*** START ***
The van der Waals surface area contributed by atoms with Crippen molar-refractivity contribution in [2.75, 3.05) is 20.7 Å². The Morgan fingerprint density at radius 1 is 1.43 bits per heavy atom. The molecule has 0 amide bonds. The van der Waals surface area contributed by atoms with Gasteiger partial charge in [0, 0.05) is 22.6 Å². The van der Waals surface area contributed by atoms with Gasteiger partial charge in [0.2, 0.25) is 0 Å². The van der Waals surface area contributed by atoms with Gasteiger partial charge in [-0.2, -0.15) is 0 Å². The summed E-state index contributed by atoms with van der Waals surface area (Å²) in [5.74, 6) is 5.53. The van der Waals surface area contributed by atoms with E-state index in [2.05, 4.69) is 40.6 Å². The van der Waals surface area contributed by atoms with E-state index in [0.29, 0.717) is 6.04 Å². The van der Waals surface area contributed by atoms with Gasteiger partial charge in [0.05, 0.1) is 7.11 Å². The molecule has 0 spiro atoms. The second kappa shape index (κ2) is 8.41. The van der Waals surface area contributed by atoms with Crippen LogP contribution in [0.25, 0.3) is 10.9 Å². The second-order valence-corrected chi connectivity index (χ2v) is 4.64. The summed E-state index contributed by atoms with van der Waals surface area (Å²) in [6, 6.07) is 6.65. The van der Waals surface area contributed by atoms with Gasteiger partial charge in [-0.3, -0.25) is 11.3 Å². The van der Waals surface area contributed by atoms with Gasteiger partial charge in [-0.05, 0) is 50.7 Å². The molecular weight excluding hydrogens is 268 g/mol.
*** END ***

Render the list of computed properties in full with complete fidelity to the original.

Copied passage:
The van der Waals surface area contributed by atoms with Crippen molar-refractivity contribution in [2.75, 3.05) is 20.7 Å². The Morgan fingerprint density at radius 1 is 1.43 bits per heavy atom. The molecule has 0 amide bonds. The van der Waals surface area contributed by atoms with Gasteiger partial charge in [0, 0.05) is 22.6 Å². The van der Waals surface area contributed by atoms with Gasteiger partial charge in [0.2, 0.25) is 0 Å². The van der Waals surface area contributed by atoms with Gasteiger partial charge in [-0.2, -0.15) is 0 Å². The summed E-state index contributed by atoms with van der Waals surface area (Å²) in [5.74, 6) is 5.53. The van der Waals surface area contributed by atoms with E-state index in [2.05, 4.69) is 40.6 Å². The van der Waals surface area contributed by atoms with E-state index in [0.29, 0.717) is 6.04 Å². The van der Waals surface area contributed by atoms with Gasteiger partial charge in [0.05, 0.1) is 7.11 Å². The molecule has 0 spiro atoms. The second kappa shape index (κ2) is 8.41. The van der Waals surface area contributed by atoms with Crippen LogP contribution in [0.25, 0.3) is 10.9 Å². The second-order valence-corrected chi connectivity index (χ2v) is 4.64. The summed E-state index contributed by atoms with van der Waals surface area (Å²) in [6, 6.07) is 6.65. The van der Waals surface area contributed by atoms with Gasteiger partial charge in [-0.3, -0.25) is 11.3 Å². The van der Waals surface area contributed by atoms with Gasteiger partial charge in [-0.05, 0) is 50.7 Å². The molecular weight excluding hydrogens is 268 g/mol.